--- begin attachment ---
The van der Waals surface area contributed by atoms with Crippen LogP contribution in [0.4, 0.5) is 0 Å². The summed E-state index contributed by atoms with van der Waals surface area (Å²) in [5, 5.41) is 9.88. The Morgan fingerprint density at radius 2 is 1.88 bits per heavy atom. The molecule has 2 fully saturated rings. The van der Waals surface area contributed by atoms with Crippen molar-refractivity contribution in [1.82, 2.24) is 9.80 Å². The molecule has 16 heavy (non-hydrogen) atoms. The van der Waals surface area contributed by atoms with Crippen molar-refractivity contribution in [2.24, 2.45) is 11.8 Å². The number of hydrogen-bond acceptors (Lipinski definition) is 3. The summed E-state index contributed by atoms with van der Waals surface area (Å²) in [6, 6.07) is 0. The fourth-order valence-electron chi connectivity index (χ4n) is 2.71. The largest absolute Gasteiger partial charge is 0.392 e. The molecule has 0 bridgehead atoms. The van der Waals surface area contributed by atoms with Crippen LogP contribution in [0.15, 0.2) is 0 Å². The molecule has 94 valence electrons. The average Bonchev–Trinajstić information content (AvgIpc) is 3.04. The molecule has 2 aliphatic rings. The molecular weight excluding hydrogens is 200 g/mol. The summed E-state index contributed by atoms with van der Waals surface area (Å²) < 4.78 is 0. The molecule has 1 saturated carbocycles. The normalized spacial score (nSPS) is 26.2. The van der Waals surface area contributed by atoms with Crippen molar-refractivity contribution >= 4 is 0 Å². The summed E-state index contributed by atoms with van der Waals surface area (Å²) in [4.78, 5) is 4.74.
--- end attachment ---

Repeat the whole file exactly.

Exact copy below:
The van der Waals surface area contributed by atoms with Crippen LogP contribution in [0.4, 0.5) is 0 Å². The summed E-state index contributed by atoms with van der Waals surface area (Å²) in [5, 5.41) is 9.88. The Morgan fingerprint density at radius 2 is 1.88 bits per heavy atom. The molecule has 2 fully saturated rings. The van der Waals surface area contributed by atoms with Crippen molar-refractivity contribution in [1.82, 2.24) is 9.80 Å². The molecule has 16 heavy (non-hydrogen) atoms. The van der Waals surface area contributed by atoms with Crippen molar-refractivity contribution in [2.24, 2.45) is 11.8 Å². The number of hydrogen-bond acceptors (Lipinski definition) is 3. The summed E-state index contributed by atoms with van der Waals surface area (Å²) in [6, 6.07) is 0. The fourth-order valence-electron chi connectivity index (χ4n) is 2.71. The largest absolute Gasteiger partial charge is 0.392 e. The molecule has 0 bridgehead atoms. The van der Waals surface area contributed by atoms with Crippen LogP contribution in [0.15, 0.2) is 0 Å². The molecule has 94 valence electrons. The average Bonchev–Trinajstić information content (AvgIpc) is 3.04. The molecule has 2 aliphatic rings. The molecular weight excluding hydrogens is 200 g/mol. The summed E-state index contributed by atoms with van der Waals surface area (Å²) < 4.78 is 0. The molecule has 1 saturated carbocycles. The normalized spacial score (nSPS) is 26.2. The van der Waals surface area contributed by atoms with Crippen molar-refractivity contribution >= 4 is 0 Å². The summed E-state index contributed by atoms with van der Waals surface area (Å²) in [4.78, 5) is 4.74.